US Forest Service rescinds environmental report for Rio’s Arizona copper mine

Aerial view of Resolution plant. Image by Resolution Copper.

The U.S. Forest Service on Monday said it rescinded its January decision to publish an environmental report that cleared the way for an Arizona land swap needed for Rio Tinto Ltd’s Resolution Copper project.

The decision effectively reverses one made by officials in the waning days of former President Donald Trump’s administration and comes less than a week after Tom Vilsack was sworn in as secretary of agriculture, which oversees the Forest Service.

In 2014, then-President Barack Obama signed a Pentagon funding bill that approved Rio Tinto’s proposal to exchange land for another parcel nearby, with the caveat that it could not occur until an environmental report on the mine was published. The Trump administration published that report on Jan. 15, clearing the way for the exchange within 60 days.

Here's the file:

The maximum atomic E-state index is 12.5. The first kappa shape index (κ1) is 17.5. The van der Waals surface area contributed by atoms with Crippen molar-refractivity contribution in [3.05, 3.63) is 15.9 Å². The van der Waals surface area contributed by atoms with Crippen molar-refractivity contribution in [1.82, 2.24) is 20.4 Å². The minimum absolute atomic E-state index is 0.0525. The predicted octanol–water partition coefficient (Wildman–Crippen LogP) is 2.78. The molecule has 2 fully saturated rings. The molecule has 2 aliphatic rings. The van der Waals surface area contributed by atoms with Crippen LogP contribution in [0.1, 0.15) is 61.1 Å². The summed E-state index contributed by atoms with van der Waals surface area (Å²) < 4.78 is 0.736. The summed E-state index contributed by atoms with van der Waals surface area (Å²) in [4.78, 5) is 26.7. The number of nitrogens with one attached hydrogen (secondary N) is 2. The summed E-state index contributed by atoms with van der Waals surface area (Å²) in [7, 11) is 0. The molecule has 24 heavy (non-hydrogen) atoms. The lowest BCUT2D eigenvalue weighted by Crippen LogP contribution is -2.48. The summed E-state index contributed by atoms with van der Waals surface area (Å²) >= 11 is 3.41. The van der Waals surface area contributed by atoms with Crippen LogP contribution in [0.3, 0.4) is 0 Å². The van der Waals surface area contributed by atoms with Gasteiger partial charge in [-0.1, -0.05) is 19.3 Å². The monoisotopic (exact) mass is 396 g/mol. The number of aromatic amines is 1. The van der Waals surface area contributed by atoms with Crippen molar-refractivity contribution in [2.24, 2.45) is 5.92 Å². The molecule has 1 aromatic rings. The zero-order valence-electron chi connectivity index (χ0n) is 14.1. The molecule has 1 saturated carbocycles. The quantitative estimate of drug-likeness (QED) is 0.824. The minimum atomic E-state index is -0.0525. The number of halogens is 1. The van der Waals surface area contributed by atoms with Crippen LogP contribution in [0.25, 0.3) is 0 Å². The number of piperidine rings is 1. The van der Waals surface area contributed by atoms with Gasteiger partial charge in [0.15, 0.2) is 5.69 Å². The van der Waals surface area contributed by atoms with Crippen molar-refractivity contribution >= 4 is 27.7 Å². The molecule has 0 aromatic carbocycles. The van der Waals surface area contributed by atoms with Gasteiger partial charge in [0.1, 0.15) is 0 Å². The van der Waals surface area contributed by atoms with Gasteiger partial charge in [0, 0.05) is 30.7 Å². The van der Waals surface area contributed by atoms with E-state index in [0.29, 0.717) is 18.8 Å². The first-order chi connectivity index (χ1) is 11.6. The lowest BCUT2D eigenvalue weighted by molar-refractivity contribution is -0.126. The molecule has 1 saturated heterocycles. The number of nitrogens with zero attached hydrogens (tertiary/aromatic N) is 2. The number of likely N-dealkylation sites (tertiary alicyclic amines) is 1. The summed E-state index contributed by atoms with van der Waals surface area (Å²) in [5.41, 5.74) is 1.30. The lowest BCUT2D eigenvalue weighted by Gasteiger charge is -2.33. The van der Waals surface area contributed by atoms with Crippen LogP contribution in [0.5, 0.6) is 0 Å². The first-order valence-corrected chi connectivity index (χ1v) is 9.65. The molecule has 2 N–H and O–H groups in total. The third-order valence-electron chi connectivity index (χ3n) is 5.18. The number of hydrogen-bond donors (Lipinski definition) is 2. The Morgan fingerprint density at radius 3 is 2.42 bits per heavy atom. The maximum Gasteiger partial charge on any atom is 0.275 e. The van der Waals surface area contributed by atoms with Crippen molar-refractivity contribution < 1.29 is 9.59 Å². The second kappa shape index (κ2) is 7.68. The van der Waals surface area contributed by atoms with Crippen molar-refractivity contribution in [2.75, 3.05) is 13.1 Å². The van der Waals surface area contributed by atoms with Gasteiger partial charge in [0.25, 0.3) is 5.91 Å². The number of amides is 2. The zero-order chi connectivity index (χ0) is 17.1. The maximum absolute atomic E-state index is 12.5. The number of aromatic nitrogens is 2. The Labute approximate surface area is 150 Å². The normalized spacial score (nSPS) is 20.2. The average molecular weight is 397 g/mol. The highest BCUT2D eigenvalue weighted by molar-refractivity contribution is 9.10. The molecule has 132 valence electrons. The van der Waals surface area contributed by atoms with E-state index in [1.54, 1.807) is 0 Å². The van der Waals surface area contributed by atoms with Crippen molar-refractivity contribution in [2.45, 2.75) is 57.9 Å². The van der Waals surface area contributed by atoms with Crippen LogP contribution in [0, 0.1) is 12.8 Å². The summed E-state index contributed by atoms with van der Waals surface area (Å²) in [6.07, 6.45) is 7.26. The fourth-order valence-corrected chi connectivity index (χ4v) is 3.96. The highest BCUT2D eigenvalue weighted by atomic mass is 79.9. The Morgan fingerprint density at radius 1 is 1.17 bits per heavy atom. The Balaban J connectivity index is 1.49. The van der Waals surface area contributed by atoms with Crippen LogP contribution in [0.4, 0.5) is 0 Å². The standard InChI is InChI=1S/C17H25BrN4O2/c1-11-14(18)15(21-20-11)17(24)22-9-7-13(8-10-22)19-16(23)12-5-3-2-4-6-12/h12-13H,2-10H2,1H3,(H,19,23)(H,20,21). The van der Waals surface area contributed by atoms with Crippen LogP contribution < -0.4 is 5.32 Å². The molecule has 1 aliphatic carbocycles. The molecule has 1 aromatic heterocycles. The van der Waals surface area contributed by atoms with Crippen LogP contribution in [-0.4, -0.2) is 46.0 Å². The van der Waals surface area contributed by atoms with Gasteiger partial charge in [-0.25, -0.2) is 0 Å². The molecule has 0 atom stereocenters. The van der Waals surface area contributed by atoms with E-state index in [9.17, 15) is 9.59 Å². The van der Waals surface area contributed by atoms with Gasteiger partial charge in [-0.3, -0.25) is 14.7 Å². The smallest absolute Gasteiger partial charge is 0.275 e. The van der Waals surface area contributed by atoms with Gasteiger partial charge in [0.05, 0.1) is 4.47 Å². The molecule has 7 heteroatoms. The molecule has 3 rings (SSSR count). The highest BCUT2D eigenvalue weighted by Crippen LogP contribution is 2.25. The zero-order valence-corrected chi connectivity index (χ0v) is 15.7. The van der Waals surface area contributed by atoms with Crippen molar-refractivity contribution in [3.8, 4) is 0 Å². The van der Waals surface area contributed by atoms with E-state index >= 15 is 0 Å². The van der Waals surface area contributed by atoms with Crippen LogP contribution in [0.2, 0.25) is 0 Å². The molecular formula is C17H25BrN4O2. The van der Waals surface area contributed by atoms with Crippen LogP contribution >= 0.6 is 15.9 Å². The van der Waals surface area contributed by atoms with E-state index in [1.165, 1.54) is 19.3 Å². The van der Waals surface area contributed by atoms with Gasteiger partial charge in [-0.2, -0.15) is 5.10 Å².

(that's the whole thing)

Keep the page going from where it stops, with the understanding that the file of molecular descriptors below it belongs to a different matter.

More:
While Monday’s action effectively nullifies that publication, it was not immediately clear if the land swap will still go ahead. The U.S. Forest Service did not immediately respond to requests for comment.

Were the land swap to be halted, it would mark a serious blow to Rio’s plans to develop the massive copper deposit. The company and partner BHP Group Inc have spent more than $1 billion on the project already, though they have yet to obtain permits or produce any copper, a key metal used to make electric vehicle batteries.

Representatives for Rio Tinto and BHP did not immediately respond to a request for comment.

Arizona’s San Carlos Apache Tribe and other Native Americans have long objected to the mining project because they consider the land home to religious deities. A U.S. judge has twice in the past month rejected efforts by Native American groups to block the land swap.

Representatives for tribal leaders did not immediately respond to a request for comment.

(By Ernest Scheyder; Editing by Cynthia Osterman)

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